A Clean Credit Report

by Kristina on September 14, 2010 · 2 comments

clean broomOur credit score can determine several important financial aspects of our lives such as whether or not we are offered a job, the daily withdrawal limits on our debit cards, the amount of our insurance premiums, and whether or not our mortgage is approved.

It is important to regularly order and review your credit report (and your score), because it allows us to keep up to date on all our open credit accounts and history.

A client with a credit score of less than 600 is considered to be a high risk client.  A credit score of over 800 is considered to be a very good, and it could allow us to receive the best credit products, a superior service, as well as lower interest rates.  A low credit score doesn’t necessarily mean that we are financially irresponsible. It could mean that we have more debt than we can afford compared to our annual income, even though our payments are always made on time. A lower credit score could also mean that we have a lot of recent inquiries from creditors on our credit report.

In general it takes 6-12 months for a person to start rebuilding their credit history.  Coincidentally, this is exactly how often we should order a copy of our credit report.  It is good to order our credit report once or twice a year to view all credit accounts in our name and make sure our personal information is up to date.  If someone is declined for credit, we advise them to reapply within 6 to 12 months.

Younger couples who are saving for a mortgage, or who have a lot of outstanding debts should view their credit report twice a year to make sure their information is reported correctly. Older people who may already be financially stable, and don’t often apply for credit or use their credit cards, should order their credit report once a year just for information purposes.

Personally, I order my credit report once a year because I don’t often apply for anything that requires a credit inquiry.  I already have a stable job (knock on wood) that I love, as well as two credit cards.  However, if I decide to open a new bank account, or change jobs, or apply for another credit product I would definitely order my credit report beforehand.  I like to keep up to date on my credit report because I’m organized. However, my boyfriend Nick thinks that I’m just being a control freak.

Our credit report shows all credit applications, inquiries, as well as all open credit accounts. It is important to pay our bills on time and always make at least the minimum monthly payments on our credit cards.  Whether we make the minimum monthly payment, or we pay more, it doesn’t matter.  For our credit score all that matters is that we make the payments on time.

It is not only credit card companies that report our payment history, utility companies also report to the credit bureau. That’s why it is important to always keep our bills up to date.  Technically, we have almost 60 days to make payments before it affects our credit.  Creditors report our payment history on a monthly basis, usually at the end of the month.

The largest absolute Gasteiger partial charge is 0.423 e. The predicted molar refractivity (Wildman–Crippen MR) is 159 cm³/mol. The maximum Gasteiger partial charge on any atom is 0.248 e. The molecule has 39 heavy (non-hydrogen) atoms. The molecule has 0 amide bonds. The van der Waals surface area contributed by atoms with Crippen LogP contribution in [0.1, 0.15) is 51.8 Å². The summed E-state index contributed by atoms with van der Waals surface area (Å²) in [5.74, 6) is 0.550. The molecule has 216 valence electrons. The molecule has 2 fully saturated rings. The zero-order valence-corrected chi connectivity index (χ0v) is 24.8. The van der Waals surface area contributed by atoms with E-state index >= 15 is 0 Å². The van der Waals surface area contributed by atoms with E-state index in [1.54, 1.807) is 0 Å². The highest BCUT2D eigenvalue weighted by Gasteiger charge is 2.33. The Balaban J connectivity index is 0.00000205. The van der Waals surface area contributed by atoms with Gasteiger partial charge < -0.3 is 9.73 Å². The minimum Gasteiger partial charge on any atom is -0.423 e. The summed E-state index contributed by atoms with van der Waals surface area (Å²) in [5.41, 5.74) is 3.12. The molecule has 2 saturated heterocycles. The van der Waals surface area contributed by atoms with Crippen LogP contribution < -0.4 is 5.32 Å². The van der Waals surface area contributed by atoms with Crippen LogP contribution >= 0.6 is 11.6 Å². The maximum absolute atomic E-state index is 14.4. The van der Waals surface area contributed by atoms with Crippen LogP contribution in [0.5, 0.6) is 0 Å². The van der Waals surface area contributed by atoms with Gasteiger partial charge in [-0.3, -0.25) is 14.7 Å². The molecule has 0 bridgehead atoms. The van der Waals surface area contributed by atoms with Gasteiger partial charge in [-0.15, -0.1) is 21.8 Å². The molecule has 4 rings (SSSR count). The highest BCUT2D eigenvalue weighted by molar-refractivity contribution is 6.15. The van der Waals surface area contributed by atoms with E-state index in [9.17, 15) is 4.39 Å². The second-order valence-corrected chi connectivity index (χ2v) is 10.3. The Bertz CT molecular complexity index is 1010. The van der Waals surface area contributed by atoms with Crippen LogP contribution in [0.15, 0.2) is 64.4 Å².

As an example we receive our VISA bill on September 1.  The payment is due on September 21. It doesn’t affect our credit until it is past 30 days late, which would be approximately October 21.  Therefore, we have from the date we received the bill on September 1 until October 21 to make the payment until it is reported to the credit bureau at the end of the month, even though the payment is due on September 21.

I wouldn’t suggest that we take advantage of this though.  Late payments often incur a late payment fee as well as additional interest.  Remember that credit card interest is charged on our average daily balance.

If you’ve never pulled your credit before, start today! In the U.S. you can get an honest to goodness report from all 3 major credit reporting companies (Experian, Equifax, and TransUnion) for FREE once a year through Annual Credit Report.com.  It’s the official site in accordance with the Fair and Accurate Credit Transactions Act (FACT Act). It doesn’t give you your credit score (that, you have to pay for), but you can at least get full transcripts of your record. And that’s one of the most important things to watch.

(Photo By Inha Leex)

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{ 2 comments… read them below or add one }

1 50plusfinance September 16, 2010 at 1:10 am

I’m wonder, is it possible to have a zero credit score? If you had no debt what so ever. If I paid off my mortgage and credit cards. Would it go down to zero? How would it be interpreted by different company’s like insurance or even prospective employers. Maybe people worry to much about it.

2 Kristina September 19, 2010 at 7:54 pm

Yes, it is possible to have a 0 credit score. This is more likely for new arrivals who have not yet established a credit history, or for students who have recently reached the age of majority and are able to apply for their first credit card. When we view a credit report we are able to see a 24 month payment history on active credit products. We also see all credit products whether active or closed as well as their final status i.e. bankrupt, closed by client, closed by company without prejudice etc. I hope this helps.

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